In 1895, the Spiders played the Baltimore Orioles, led by future Hall of Famers John McGraw, Kid Gleason, Willie Keeler and Hughie Jennings, among others, for the Temple Cup, the precursor to the modern-day World Series. The Spiders lost to the Orioles, but it was around this time that Young also developed the "slow pitch," what would be the change-up today, and regarded control as the fundamental basis of pitching, stating that "the curve is merely an accessory to control." He threw his first no-hitter on September 18, 1897 against the Cincinnati Reds. He also led the NL in win (35) and shutouts (4) once again that season. After spending nine years in Cleveland (1892-1898), in 1899, Young was shipped to the St. Louis Browns, renamed the Perfectos, also owned by the Frank Robison – owner of the Spiders, as Cleveland’s star players were tapped to stock the St. Louis roster. Included in the move were fellow future Hall of Famers Jesse Burkett and Bobby Wallace. The moved failed as the Perfectos finished fifth in the National League and Cleveland ended up dead last and folded. In 1901, with the addition of the American League to Major League Baseball, Cy joined the fledgling Boston Beaneaters and proceeded to lead the AL in wins (33), ERA (1.62) and strikeouts (158), capturing what would later be called the pitching "Triple Crown," while he also led the league in shutouts. Young led the AL in wins for three straight years with 33 in 1901, 32 in 1902 and 28 in 1903 and led Boston to the American League pennant in 1903 and the inaugural World Series. As the Game 1 starter of the 1903 World Series, Cy Young threw the very first pitch in World Series history. Though he eventually lost that game, Boston defeated the Pittsburgh Pirates five games to three to win the first World Series championship. He is the only pitcher in history to pitch in both the Temple Cup and World Series.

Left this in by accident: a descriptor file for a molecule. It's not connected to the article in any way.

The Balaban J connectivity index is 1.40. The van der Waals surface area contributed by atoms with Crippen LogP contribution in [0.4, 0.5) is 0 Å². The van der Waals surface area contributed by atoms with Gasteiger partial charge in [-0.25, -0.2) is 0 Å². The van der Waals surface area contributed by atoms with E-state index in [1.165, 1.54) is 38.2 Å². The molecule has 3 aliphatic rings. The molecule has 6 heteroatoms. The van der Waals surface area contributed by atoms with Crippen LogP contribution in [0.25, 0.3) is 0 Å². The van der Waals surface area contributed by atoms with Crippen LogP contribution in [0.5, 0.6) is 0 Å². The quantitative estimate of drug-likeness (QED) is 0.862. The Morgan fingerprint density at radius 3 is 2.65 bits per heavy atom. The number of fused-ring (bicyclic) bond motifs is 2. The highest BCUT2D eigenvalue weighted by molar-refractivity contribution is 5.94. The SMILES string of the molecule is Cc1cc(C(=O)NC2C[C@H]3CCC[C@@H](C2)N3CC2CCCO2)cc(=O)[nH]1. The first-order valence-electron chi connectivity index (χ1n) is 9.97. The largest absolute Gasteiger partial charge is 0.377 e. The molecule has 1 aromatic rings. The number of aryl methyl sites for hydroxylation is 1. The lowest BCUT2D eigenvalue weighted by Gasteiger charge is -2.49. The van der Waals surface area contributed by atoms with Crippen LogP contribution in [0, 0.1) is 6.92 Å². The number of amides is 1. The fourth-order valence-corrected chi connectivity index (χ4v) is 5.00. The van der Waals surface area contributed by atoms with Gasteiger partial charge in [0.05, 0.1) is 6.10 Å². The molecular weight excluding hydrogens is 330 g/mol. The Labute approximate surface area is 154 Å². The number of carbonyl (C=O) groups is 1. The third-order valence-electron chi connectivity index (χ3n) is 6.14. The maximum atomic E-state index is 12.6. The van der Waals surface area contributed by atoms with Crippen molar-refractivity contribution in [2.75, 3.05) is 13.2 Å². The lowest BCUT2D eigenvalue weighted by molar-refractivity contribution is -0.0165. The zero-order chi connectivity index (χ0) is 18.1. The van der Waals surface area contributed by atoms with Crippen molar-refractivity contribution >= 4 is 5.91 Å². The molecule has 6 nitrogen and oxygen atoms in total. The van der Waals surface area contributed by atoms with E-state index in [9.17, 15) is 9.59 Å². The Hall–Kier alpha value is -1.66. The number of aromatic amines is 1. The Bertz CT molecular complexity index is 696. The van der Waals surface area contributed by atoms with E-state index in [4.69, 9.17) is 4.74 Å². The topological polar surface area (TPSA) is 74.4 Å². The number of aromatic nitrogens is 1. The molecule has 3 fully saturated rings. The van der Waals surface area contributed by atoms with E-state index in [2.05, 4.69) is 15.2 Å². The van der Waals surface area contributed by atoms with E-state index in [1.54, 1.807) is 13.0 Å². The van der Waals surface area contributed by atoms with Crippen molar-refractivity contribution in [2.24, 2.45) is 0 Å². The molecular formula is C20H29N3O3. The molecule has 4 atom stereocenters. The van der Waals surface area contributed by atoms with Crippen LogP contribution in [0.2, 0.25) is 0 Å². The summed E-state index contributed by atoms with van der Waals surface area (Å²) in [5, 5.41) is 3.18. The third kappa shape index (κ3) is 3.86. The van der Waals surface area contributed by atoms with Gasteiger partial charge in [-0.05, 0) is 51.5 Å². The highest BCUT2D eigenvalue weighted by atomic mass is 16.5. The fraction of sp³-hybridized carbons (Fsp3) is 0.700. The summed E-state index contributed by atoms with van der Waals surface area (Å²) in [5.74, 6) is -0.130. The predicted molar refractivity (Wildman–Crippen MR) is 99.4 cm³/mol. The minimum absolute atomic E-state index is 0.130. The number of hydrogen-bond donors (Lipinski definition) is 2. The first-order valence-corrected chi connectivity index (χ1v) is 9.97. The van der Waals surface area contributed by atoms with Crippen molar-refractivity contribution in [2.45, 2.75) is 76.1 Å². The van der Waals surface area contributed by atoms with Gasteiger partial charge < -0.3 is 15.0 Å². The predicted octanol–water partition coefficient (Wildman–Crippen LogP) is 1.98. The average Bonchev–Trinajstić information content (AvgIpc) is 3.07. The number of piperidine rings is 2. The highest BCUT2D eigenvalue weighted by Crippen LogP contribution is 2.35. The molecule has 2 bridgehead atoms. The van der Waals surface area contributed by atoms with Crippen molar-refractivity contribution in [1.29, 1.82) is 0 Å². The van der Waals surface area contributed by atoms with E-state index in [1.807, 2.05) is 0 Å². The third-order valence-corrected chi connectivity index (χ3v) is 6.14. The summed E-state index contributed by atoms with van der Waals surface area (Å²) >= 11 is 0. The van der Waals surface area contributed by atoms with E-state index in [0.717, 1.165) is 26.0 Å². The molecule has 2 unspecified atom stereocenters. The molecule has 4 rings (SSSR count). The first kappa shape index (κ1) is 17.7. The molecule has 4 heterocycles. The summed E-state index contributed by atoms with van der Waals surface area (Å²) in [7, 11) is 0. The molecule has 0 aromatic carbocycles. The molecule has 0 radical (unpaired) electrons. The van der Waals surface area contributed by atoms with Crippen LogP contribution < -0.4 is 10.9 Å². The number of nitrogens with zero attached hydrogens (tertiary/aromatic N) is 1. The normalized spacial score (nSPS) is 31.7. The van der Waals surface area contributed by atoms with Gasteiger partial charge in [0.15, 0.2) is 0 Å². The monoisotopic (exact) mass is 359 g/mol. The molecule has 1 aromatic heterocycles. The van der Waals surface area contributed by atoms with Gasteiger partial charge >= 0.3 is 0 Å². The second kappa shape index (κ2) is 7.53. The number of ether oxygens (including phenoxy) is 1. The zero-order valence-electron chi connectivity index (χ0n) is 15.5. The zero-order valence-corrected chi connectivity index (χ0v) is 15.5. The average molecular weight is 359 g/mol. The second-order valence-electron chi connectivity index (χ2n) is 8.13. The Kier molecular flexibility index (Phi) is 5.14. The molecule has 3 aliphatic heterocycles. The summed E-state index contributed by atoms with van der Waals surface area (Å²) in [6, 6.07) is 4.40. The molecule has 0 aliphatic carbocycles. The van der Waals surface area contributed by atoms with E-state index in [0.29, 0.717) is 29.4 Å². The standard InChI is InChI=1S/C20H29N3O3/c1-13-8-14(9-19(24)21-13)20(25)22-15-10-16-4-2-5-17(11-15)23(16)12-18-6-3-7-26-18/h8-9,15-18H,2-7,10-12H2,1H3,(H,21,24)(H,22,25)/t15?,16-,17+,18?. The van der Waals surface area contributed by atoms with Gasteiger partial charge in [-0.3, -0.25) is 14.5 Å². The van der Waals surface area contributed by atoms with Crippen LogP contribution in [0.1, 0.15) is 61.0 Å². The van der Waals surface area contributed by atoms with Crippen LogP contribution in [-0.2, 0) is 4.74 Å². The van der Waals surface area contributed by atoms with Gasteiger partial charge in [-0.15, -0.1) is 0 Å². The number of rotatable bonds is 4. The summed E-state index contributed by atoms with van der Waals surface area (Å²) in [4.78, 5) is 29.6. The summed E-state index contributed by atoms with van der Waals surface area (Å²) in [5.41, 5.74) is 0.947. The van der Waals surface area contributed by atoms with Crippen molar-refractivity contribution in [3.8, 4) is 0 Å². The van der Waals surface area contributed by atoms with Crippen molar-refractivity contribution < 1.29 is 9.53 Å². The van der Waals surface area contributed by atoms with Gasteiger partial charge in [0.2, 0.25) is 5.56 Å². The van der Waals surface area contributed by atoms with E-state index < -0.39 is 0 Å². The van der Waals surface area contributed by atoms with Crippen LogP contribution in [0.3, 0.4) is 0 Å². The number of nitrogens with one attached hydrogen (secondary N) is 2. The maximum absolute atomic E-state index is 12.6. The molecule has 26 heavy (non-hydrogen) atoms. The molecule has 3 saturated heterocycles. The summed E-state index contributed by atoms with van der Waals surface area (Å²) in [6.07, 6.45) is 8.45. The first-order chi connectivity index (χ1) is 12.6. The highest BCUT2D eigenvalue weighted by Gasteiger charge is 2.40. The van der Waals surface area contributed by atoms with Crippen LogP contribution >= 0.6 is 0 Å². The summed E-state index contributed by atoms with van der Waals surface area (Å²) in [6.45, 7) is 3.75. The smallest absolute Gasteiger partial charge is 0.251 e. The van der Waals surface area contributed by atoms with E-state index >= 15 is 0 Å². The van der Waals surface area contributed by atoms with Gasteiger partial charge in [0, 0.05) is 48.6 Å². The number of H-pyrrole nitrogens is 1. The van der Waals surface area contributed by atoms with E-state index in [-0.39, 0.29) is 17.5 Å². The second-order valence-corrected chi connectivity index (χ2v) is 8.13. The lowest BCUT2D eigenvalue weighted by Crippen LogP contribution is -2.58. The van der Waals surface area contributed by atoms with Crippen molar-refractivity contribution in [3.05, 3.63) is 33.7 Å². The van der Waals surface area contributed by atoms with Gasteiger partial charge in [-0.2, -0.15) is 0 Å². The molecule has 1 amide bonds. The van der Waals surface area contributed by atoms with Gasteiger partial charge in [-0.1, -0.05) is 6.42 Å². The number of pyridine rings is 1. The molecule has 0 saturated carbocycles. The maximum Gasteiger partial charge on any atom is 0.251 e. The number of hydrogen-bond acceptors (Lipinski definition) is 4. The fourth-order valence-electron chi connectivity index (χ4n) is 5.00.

In 1904, Philadelphia Athletics pitcher Rube Waddell famously taunted Young after Waddell had thrown a one-hitter against the Beaneaters. Three days later, facing Waddell and the A’s, Young threw the first perfect game in American League history. This game was also part of Young’s record setting 25.1 consecutive innings without allowing a hit and 45-inning shutouts streak. Cy Young pitched 22 years in the Major Leagues with the Spiders, Perfectos (1899-1900), Beaneaters (1901-1908), Cleveland Naps (1909-1911) and Boston Rustlers (1911). Cy prided himself on being a contact pitcher who used his control, baseball smarts and knowledge of hitter’s tendencies to help him win and on July 19, 1910 he became the first and only pitcher to win 500 games. Cy Young retired after the 1911 season having posted 511 career victories, the most by any pitcher in history by nearly 100 better. He also holds the records for most losses (316), starts (815), complete games (749), innings pitched (7356) and batters faced (29,565). Cy also coached collegiate ball during his playing days with Harvard University in 1902 and Mercer University for three seasons. He led Mercer to the Georgia state championships in 1903, 1904 and 1905. Cy Young kept a connection to baseball until his death in 1955. In 1956, a year after Young’s death, the Cy Young Award was established to honor the league’s best pitcher and in 1967, the single award for Major League Baseball was split and one award is now given to the top pitcher from the National and American Leagues. Denton True "Cy" Young was elected to the National Baseball Hall of Fame in 1937 and was among the first to donate mementos to the museum.